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By Sudarshan Varadhan
NEW DELHI, Feb 19 (Reuters) - India’s thermal coal imports could rise by about 10 percent in 2019 due to rail transport problems and other logistical bottlenecks, an executive at the country’s largest coal trader Adani Enterprises said on Tuesday.
Thermal coal imports rose in 2018 after two years of decline, despite moves by Prime Minister Narendra Modi’s government to cut the country’s imports in a bid to reduce the trade deficit.
Rajendra Singh, chief operating officer for coal trading at Adani Enterprises, said thermal coal imports this year could total 174 million-177 million tonnes.
“We expect a 10 percent increase in imported coal because of an immediate gap in supply from Coal India and power demand and demand from other sectors,” Singh said at the Coaltrans conference.
Coal is among the top five commodities imported by India, and over three-fifths of its thermal coal imports come from Indonesia, while over a fifth is imported from South Africa.
India’s 2018 thermal coal imports rose at the fastest pace in four years, adding to India’s trade deficit and hurting the valuation of the rupee, the worst performing major Asian currency in 2018.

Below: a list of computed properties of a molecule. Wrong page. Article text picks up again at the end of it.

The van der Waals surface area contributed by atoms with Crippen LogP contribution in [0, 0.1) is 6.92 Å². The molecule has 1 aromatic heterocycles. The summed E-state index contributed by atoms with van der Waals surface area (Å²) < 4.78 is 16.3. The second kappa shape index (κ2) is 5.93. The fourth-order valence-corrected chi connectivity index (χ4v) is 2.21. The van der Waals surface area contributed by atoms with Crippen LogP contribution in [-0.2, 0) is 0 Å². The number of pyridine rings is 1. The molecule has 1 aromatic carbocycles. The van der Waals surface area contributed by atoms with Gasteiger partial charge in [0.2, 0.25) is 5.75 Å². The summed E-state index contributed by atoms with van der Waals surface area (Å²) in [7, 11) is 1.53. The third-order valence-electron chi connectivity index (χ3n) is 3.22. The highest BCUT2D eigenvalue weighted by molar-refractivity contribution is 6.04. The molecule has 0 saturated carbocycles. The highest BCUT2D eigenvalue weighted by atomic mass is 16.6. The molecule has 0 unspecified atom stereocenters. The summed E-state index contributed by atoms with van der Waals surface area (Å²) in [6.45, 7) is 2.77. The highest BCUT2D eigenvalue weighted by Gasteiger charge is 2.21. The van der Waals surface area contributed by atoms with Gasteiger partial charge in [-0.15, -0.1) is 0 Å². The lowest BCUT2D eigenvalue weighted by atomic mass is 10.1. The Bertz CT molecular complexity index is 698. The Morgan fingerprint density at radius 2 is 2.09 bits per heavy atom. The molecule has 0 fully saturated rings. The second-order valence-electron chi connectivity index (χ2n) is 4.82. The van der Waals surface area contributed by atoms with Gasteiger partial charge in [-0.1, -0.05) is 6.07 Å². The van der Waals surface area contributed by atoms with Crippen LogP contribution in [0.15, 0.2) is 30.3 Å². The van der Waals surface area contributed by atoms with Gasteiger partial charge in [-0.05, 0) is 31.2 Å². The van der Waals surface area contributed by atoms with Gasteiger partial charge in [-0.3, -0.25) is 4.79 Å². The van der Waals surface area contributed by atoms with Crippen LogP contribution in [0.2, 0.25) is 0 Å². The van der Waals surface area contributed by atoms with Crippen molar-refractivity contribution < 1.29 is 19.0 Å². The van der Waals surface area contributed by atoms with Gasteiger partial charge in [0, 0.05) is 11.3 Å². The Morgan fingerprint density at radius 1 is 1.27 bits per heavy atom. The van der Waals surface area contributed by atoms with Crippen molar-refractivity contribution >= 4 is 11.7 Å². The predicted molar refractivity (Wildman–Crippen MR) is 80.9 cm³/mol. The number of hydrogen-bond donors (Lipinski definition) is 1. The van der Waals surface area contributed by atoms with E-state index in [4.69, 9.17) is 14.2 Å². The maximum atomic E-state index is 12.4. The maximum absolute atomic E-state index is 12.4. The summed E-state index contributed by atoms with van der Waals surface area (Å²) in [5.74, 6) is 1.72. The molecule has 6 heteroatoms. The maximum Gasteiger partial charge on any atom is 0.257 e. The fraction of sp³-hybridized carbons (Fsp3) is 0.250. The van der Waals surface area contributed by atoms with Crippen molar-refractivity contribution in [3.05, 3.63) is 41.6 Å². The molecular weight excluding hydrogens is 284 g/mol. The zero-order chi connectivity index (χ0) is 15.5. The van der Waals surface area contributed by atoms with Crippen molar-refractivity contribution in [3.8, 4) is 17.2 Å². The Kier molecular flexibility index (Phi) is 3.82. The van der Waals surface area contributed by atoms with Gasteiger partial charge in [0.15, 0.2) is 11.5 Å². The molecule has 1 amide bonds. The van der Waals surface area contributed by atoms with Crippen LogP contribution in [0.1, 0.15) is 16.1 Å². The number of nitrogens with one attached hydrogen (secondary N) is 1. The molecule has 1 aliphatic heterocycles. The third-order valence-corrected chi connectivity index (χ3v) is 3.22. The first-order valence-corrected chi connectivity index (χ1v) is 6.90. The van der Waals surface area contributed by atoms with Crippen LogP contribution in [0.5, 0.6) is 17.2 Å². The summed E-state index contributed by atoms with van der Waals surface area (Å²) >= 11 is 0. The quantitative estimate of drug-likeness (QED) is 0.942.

The Adani Group, which handles about a third of India’s imported coal, expects “rail transportation challenges” to lead to a “reasonable rise in imports” until fiscal year 2021 when they will stabilise.
Singh said he expects small and medium scale industries such as the sponge iron industry, tile manufacturers, cement producers and textiles to contribute to higher demand for seaborne coal, adding that an industrial shift from petcoke to coal was fuelling higher imports.
Petcoke, or petroleum coke, is a refinery byproduct which is a dirtier alternative to coal. Its usage has been banned in some parts of the country, and policy flip-flops over its usage have led to a fall in demand for the fuel.
State-run Coal India Ltd, which accounts for four-fifths of India’s coal production, supplies largely to power plants rather than small and medium-scale industries.
Smaller scale industries have used imported coal in a big way, and while higher coal imports may be bad news for India’s trade deficit, they are a boon for international miners and global commodity merchants. (Reporting by Sudarshan Varadhan; Editing by Shreejay Sinha and Susan Fenton)